martes, 22 de agosto de 2017

Cognates: Two-edged Swords

By Flor de María Vila


One of the main concerns and deep-rooted wishes we, as teachers, hang onto is for students to start talking as soon as possible. Unfortunately, the barrier most students encounter is their insecurity to communicate in the new language and their fear of losing face before their classmates. Students do not want to sound awkward or silly, so they wait until they feel safe to start speaking in English, a state of affairs which may take sometimes many months. Regrettably, few students try to do it from the very beginning, even though we always encourage them to do so. Many learners get overwhelmed by the scary process of acquiring so many words. But most students feel that they have found a lifesaver when they discover that Spanish and English possess many words which have similar meanings, spellings, and sometimes pronunciation. We call them cognates.
  
I love my job for many reasons; one of my favorites is that we are always learning from everything and everybody. I treasure the moments when I have the opportunity to see how my students manage to express themselves and one way they do it is by using cognates as a bridge to the new language. They take advantage of the fact that English and Spanish share a great deal of the same Latin roots and exploit that feature as an instrument to understand English, as well as to send their message across.  Unluckily,    students might run into some words that are false cognates, not surprisingly also referred to as “false friends”. These are words that look very much alike, or even exactly, but do not have the same meaning in English and Spanish. The students who are not aware of this fact mistakenly generalize the use of cognates causing comprehension problems for the people who listen to them.

We will find a student saying “my wife is embarrassed and didn´t feel well yesterday, that’s why I couldn’t come to class”. What he actually meant was that his wife is pregnant, and not ashamed or in debt. Thus, we, teachers, need to help them deal with this peculiarity of the language and maintain students motivated to use the language even if they confuse some words.





First of all, we need to find out how our students learn new vocabulary. It is necessary that we determine the strategies our students are using or if they are using any. You can have them share their strategies in small groups of three. Why do we need to do this? To begin with, we have to make sure that they are aware that it is essential to have a strategy to learn, especially new vocabulary. Learning does not happen miraculously. Another important reason is to avoid furnishing them the same strategies they already know. In fact, we might probably learn some tricks from them. One more aim, we need to get the students actively involved in the learning process and to abstain from making them feel as mere spectators.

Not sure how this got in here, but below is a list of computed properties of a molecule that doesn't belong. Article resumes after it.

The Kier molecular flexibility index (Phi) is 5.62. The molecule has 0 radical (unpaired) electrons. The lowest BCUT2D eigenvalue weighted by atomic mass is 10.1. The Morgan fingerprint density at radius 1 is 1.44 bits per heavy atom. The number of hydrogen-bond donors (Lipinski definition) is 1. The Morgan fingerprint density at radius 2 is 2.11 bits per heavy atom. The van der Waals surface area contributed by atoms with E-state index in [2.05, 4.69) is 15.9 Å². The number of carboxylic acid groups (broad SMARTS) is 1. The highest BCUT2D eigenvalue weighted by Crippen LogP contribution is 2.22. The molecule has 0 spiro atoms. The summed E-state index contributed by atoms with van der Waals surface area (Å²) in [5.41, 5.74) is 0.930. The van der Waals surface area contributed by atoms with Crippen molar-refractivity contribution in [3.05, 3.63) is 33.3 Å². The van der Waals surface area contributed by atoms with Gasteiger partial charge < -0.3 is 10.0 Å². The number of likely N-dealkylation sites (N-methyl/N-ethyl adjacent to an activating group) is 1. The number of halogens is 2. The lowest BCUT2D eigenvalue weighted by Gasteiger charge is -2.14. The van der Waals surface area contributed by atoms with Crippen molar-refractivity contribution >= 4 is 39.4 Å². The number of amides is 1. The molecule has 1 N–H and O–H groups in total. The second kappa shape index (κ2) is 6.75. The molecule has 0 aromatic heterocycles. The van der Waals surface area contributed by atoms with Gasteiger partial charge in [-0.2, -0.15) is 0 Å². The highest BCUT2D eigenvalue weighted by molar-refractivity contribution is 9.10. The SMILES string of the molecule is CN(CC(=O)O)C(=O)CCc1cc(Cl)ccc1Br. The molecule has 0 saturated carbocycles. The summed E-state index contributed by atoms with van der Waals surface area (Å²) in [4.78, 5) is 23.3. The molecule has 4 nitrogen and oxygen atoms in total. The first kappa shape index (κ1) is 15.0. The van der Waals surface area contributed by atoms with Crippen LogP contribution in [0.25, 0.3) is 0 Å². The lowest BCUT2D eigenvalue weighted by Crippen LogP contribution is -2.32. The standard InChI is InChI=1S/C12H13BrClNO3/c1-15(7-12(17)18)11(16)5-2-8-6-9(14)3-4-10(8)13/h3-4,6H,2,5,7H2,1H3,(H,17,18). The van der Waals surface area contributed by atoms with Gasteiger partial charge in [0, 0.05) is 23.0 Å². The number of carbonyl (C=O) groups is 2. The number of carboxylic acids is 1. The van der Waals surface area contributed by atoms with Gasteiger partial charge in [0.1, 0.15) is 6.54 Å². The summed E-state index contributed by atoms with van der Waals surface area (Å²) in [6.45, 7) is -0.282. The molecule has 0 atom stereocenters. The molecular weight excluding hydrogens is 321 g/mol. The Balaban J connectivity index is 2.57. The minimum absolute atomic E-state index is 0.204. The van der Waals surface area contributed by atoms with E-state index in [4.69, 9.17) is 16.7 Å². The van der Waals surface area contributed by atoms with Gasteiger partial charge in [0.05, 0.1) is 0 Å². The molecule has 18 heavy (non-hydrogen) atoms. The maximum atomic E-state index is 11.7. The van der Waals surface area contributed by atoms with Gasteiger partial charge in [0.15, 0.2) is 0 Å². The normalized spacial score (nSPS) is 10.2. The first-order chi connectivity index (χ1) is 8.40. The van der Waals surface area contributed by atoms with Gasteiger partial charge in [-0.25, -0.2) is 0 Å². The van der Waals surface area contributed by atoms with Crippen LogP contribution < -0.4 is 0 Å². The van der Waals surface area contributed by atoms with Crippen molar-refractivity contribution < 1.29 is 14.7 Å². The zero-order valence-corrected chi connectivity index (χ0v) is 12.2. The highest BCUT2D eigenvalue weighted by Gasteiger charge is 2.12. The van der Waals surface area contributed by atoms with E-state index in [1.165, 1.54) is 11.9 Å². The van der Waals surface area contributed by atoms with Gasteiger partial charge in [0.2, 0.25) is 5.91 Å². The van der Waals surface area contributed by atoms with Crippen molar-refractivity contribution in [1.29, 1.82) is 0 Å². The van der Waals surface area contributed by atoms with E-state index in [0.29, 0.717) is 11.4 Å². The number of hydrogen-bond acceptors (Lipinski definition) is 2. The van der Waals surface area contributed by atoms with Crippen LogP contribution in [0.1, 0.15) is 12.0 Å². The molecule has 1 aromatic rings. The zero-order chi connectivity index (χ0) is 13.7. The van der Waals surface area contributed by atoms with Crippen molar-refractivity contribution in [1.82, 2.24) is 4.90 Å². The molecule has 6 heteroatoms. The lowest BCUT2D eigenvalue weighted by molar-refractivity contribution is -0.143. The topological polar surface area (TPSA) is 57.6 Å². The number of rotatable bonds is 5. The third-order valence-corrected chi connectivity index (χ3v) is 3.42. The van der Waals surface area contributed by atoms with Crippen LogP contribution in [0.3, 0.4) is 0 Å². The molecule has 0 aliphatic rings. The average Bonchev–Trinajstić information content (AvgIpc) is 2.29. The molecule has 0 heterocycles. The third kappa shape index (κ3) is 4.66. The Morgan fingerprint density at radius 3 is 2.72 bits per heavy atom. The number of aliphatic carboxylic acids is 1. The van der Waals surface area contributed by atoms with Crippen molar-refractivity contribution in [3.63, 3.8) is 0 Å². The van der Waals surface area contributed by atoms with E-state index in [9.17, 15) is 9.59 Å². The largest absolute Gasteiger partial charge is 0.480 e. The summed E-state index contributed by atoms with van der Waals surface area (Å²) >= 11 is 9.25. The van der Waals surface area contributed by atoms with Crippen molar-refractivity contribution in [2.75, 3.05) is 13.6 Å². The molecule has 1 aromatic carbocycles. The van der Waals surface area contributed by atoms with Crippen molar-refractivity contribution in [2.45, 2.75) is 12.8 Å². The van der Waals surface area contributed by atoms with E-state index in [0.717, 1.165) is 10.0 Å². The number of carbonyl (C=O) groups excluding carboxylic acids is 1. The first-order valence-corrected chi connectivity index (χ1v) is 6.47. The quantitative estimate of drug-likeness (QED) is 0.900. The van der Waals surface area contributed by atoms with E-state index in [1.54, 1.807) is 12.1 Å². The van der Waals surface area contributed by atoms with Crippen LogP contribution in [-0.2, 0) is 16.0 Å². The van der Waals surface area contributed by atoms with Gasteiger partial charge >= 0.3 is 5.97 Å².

Secondly, we have to take into account that it is essential that learning takes place in every class. Taking in vocabulary must be an ant’s work. Let´s remember that learning a language means acquiring a skill and that does not happen in one day. Learning a language is an aptitude just like being trained to drive a car. Could you do that in one day? Can you pick it up just by reading about it? I am pretty sure your answers will be “no”. Thus, we need to nurture their minds every class with a couple of cognates and the following class go over them and present the new ones. You could always have a quiz disguised as a game to test some of them. Bingo, memory game, puzzles and other ones are appropriate. Learning is a process, and so is acquiring a language. And, as in all progressions, there are ups and downs. We need to review material previously presented when students are likely about to forget what they absorbed before. That is the only way of making sure that they will remember such important information as false cognates. Here is a list of some of them.

English
Spanish
globe
“globo” (balloon) mundo
pie
“pie” (foot) pastel
rope
“ropa” (clothes) soga
soap
“sopa” (soup) jabón
large
“largo” (long) grande
exit
“éxito” (success) salida
hay
“hay” (there is) paja
Now, it is your turn,
Do you know others? Can you share some strategies to teach them? Share with us your expertise.

REFERENCE


Biographical Data
M.A. in Cognition, Learning and Development from PUCP, B.A. in Education with a major in English Teaching. Ms. Vila is currently Pedagogic Advisor and Member of the Research Team at Centro de Idiomas de la Universidad del Pacífico and Academic Director of International Contacts (test training & foreign applications advisory). She is official Examiner for several University of Cambridge tests, freelance consultant with Universidad ESAN, experienced speaker on diverse English teaching issues for prestigious institutions, and senior international examinations trainer (GMAT, GRE, TOEFL, IELTS




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